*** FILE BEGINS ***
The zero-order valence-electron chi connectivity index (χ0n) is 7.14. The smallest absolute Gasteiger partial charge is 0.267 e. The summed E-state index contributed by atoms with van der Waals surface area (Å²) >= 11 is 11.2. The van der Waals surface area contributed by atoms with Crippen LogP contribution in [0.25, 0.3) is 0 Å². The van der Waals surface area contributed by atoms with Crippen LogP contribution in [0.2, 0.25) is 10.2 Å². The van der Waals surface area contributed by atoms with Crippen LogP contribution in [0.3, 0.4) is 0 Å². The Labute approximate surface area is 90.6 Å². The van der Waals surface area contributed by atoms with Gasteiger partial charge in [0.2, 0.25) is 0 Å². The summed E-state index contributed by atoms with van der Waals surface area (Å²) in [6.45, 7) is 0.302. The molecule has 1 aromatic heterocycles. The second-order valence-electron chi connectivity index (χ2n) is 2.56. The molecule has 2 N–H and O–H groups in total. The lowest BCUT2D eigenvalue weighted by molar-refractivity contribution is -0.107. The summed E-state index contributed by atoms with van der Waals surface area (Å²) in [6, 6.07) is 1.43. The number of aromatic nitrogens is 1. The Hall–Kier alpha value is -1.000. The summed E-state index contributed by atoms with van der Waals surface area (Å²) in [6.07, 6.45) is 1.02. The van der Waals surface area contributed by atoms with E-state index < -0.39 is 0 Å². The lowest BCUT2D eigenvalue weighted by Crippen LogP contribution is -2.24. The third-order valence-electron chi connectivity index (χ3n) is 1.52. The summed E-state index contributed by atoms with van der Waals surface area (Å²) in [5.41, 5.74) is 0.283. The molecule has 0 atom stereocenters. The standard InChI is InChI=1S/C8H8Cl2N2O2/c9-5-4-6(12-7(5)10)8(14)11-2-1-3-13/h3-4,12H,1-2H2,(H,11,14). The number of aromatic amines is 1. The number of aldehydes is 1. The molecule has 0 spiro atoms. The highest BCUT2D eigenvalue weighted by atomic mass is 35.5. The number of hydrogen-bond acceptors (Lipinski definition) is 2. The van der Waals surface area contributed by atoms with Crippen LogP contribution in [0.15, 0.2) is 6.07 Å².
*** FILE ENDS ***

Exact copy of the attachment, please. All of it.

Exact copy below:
The zero-order valence-electron chi connectivity index (χ0n) is 7.14. The smallest absolute Gasteiger partial charge is 0.267 e. The summed E-state index contributed by atoms with van der Waals surface area (Å²) >= 11 is 11.2. The van der Waals surface area contributed by atoms with Crippen LogP contribution in [0.25, 0.3) is 0 Å². The van der Waals surface area contributed by atoms with Crippen LogP contribution in [0.2, 0.25) is 10.2 Å². The van der Waals surface area contributed by atoms with Crippen LogP contribution in [0.3, 0.4) is 0 Å². The Labute approximate surface area is 90.6 Å². The van der Waals surface area contributed by atoms with Gasteiger partial charge in [0.2, 0.25) is 0 Å². The summed E-state index contributed by atoms with van der Waals surface area (Å²) in [6.45, 7) is 0.302. The molecule has 1 aromatic heterocycles. The second-order valence-electron chi connectivity index (χ2n) is 2.56. The molecule has 2 N–H and O–H groups in total. The lowest BCUT2D eigenvalue weighted by molar-refractivity contribution is -0.107. The summed E-state index contributed by atoms with van der Waals surface area (Å²) in [6, 6.07) is 1.43. The number of aromatic nitrogens is 1. The Hall–Kier alpha value is -1.000. The summed E-state index contributed by atoms with van der Waals surface area (Å²) in [6.07, 6.45) is 1.02. The van der Waals surface area contributed by atoms with E-state index < -0.39 is 0 Å². The lowest BCUT2D eigenvalue weighted by Crippen LogP contribution is -2.24. The third-order valence-electron chi connectivity index (χ3n) is 1.52. The summed E-state index contributed by atoms with van der Waals surface area (Å²) in [5.41, 5.74) is 0.283. The molecule has 0 atom stereocenters. The standard InChI is InChI=1S/C8H8Cl2N2O2/c9-5-4-6(12-7(5)10)8(14)11-2-1-3-13/h3-4,12H,1-2H2,(H,11,14). The number of aromatic amines is 1. The number of aldehydes is 1. The molecule has 0 spiro atoms. The highest BCUT2D eigenvalue weighted by atomic mass is 35.5. The number of hydrogen-bond acceptors (Lipinski definition) is 2. The van der Waals surface area contributed by atoms with Crippen LogP contribution in [0.15, 0.2) is 6.07 Å².